The Citizens' Council Lesson Plan

Read the Article:
Roxanna Arcement

Teaching Levels

Grades 7 through 12

Curricular Connections

Mississippi Studies

MS.8.3 - Evaluate the lasting impact of the Civil Rights Movement on Mississippi.

US History: 1877 to Present

US.3.2 - Trace the development of political, social, and cultural movements and subsequent reforms, including: Jim Crow laws, Plessy vs. Ferguson, women’s suffrage, temperance movement, Niagara movement, public education, the National Association for the Advancement of Colored People (NAACP), and Marcus Garvey.

Proposed Time Frame

90 minutes with students reading the article prior to the lesson

Resources Needed

  • Mississippi History Now article, “The Citizens’ Council” by Dr. Stephanie Rolph (assign to be read prior to the lesson)
  • Group Discussion Questions
  • Excerpt of one of the Forum broadcasts available from the Mississippi State University’s Special Collections division available online at
  • Printer/poster/butcher paper and markers or computer

Lesson Introduction

  1. Assign the article for students to read prior to class for homework.
  2. At the beginning of class, informally assess students’ prior knowledge of the Ku Klux Klan, MS Black Codes, & Jim Crow by asking probing questions.
  3. Explain to students how the Citizen’s Council correlates to the groups and concepts mentioned.
  4. Write/project on the board/screen the Citizens’ Council slogan, “States’ Rights, Racial Integrity.” Tell them to keep the slogan in mind while answering the Group Discussion Questions about the Citizens’ Council article read for homework.

Class Discussion

  1. Divide class into groups to answer the Group Discussion Questions. Give them time to answer and discuss the questions within their group.
  2. When groups have completed the questions, facilitate a class discussion referring back to the Citizens’ Council slogan.
    • Ask each group to answer the following question: “After reading the article & answering the discussion questions, what does the slogan “States’ Rights, Racial Integrity” mean to you?”
    • Discuss the various group responses.

Group Discussion Questions

  1. What event triggered the creation of the Citizens’ Council? Why?
  2. What class of people were encouraged to join?
  3. What made the Citizens’ Council different than the Ku Klux Klan?
  4. What did the Citizens’ Council do to sabotage the Civil Rights Movement?
  5. Why were these methods successful?
  6. Governor Hugh White wanted to put more money into Black schools. Why did both sides reject this?
  7. What was the school closure amendment and why did the Citizens’ Council deem it necessary?
  8. In what ways did Black activism decrease?
  9. What do you think the Citizens’ Council slogan “States’ Rights, Racial Integrity” means?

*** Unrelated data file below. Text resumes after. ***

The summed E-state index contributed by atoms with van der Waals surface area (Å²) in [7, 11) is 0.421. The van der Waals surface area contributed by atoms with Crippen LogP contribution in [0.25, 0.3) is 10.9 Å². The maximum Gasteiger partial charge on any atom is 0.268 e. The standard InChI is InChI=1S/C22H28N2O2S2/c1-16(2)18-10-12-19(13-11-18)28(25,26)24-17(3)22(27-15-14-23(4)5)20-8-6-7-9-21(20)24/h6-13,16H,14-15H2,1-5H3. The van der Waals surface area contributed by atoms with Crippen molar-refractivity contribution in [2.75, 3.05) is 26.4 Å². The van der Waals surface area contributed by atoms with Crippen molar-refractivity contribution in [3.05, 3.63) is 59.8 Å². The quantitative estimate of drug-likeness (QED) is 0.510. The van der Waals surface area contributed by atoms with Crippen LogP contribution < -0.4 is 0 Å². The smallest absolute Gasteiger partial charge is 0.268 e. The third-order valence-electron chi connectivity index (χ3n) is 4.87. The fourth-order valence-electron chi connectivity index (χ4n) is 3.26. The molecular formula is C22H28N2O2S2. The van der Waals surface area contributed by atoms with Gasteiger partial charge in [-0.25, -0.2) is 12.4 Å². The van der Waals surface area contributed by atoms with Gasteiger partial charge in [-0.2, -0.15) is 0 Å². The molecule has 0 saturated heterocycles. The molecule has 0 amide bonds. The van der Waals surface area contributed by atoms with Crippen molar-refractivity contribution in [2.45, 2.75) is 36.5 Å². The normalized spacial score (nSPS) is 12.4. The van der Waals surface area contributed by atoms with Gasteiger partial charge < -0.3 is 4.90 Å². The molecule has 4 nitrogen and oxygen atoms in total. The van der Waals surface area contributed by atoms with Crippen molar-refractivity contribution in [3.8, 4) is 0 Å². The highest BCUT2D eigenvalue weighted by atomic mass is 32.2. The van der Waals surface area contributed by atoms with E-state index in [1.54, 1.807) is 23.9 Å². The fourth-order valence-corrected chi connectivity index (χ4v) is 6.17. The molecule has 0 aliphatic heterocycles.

10. How were they able to spread their message throughout the United States?
  11. How were they successful in gathering support outside the South?
  12. What was the Citizens’ Council’s role in the establishment of private schools in the South?


  1. After the discussion, play an excerpt of one of the Forum broadcasts available from the Mississippi State University’s Special Collections division available online at
    • Suggested excerpts: “Civil Rights Act of 1963,” “Biology of the Race Problem,” and “August 28 March on Washington” are a few good ones. You can also download broadcast transcripts to determine what is appropriate for your subject and age group.
  2. Based on what was heard from the chosen broadcast, ask students what they believe the Citizens’ Council was trying to convey to the general public about African Americans.
  3. In their groups, have students organize a protest that will take place outside the Citizens’ Council headquarters in Jackson, Mississippi.
  4. Groups will create a slogan for their protest.
  5. Students will then create protest posters utilizing the group’s slogan.
    • It may be helpful for the teacher to show sample slogans and posters used in various historical protests (Vietnam War, Civil Rights Movement, Women’s Rights Movement, etc.) to give students more focus for their posters.
    • Posters should include visuals, the slogan, & other eye-catching items.
    • Posters may be created on paper or can be done on the computer.
  6. Groups will then share with the rest of the class explaining their slogan and posters.


Have students reflect on what they’ve learned about the Citizens’ Council by asking them why they think well-educated people would believe the ideas put out by the Council and then actively work to sabotage the Civil Rights Movement. This may be done as an exit ticket activity or by getting various student responses.